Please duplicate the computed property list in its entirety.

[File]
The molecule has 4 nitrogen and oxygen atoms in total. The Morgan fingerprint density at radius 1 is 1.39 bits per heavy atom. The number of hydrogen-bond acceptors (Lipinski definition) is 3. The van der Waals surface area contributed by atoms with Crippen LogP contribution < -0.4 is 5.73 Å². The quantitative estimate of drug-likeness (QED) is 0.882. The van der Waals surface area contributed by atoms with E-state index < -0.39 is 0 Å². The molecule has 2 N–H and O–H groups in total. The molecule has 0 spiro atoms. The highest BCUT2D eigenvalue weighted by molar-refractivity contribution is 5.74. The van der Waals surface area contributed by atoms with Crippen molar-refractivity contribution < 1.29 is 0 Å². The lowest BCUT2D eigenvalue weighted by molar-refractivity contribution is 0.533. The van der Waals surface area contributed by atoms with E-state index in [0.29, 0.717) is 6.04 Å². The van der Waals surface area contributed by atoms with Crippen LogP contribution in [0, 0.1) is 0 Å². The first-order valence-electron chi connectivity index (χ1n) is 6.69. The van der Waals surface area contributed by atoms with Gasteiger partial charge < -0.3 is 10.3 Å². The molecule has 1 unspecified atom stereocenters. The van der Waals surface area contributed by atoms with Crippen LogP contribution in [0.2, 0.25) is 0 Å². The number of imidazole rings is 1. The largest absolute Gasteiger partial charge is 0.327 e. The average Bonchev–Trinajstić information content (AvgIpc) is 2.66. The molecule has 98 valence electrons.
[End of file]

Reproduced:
The molecule has 4 nitrogen and oxygen atoms in total. The Morgan fingerprint density at radius 1 is 1.39 bits per heavy atom. The number of hydrogen-bond acceptors (Lipinski definition) is 3. The van der Waals surface area contributed by atoms with Crippen LogP contribution < -0.4 is 5.73 Å². The quantitative estimate of drug-likeness (QED) is 0.882. The van der Waals surface area contributed by atoms with E-state index < -0.39 is 0 Å². The molecule has 2 N–H and O–H groups in total. The molecule has 0 spiro atoms. The highest BCUT2D eigenvalue weighted by molar-refractivity contribution is 5.74. The van der Waals surface area contributed by atoms with Crippen molar-refractivity contribution < 1.29 is 0 Å². The lowest BCUT2D eigenvalue weighted by molar-refractivity contribution is 0.533. The van der Waals surface area contributed by atoms with E-state index in [0.29, 0.717) is 6.04 Å². The van der Waals surface area contributed by atoms with Crippen LogP contribution in [0, 0.1) is 0 Å². The first-order valence-electron chi connectivity index (χ1n) is 6.69. The van der Waals surface area contributed by atoms with Gasteiger partial charge < -0.3 is 10.3 Å². The molecule has 1 unspecified atom stereocenters. The van der Waals surface area contributed by atoms with Crippen LogP contribution in [0.2, 0.25) is 0 Å². The number of imidazole rings is 1. The largest absolute Gasteiger partial charge is 0.327 e. The average Bonchev–Trinajstić information content (AvgIpc) is 2.66. The molecule has 98 valence electrons.